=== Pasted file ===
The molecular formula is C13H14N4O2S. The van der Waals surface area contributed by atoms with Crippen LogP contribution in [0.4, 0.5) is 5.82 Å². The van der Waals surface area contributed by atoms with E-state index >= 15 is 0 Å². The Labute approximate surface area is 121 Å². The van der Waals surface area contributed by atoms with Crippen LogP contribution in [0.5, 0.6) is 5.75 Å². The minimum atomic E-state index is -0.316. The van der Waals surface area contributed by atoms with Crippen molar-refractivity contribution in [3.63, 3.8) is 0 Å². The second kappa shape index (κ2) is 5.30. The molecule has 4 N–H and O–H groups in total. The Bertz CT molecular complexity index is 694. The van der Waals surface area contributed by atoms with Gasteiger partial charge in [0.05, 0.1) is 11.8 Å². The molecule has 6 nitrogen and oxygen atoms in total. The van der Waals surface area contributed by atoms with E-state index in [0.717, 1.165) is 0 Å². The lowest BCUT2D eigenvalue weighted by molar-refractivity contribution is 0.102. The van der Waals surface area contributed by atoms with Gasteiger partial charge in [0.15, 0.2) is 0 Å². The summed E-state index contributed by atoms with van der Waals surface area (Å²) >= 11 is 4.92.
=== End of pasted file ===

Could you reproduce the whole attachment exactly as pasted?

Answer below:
The molecular formula is C13H14N4O2S. The van der Waals surface area contributed by atoms with Crippen LogP contribution in [0.4, 0.5) is 5.82 Å². The van der Waals surface area contributed by atoms with E-state index >= 15 is 0 Å². The Labute approximate surface area is 121 Å². The van der Waals surface area contributed by atoms with Crippen LogP contribution in [0.5, 0.6) is 5.75 Å². The minimum atomic E-state index is -0.316. The van der Waals surface area contributed by atoms with Crippen molar-refractivity contribution in [3.63, 3.8) is 0 Å². The second kappa shape index (κ2) is 5.30. The molecule has 4 N–H and O–H groups in total. The Bertz CT molecular complexity index is 694. The van der Waals surface area contributed by atoms with Gasteiger partial charge in [0.05, 0.1) is 11.8 Å². The molecule has 6 nitrogen and oxygen atoms in total. The van der Waals surface area contributed by atoms with E-state index in [0.717, 1.165) is 0 Å². The lowest BCUT2D eigenvalue weighted by molar-refractivity contribution is 0.102. The van der Waals surface area contributed by atoms with Gasteiger partial charge in [0.15, 0.2) is 0 Å². The summed E-state index contributed by atoms with van der Waals surface area (Å²) >= 11 is 4.92.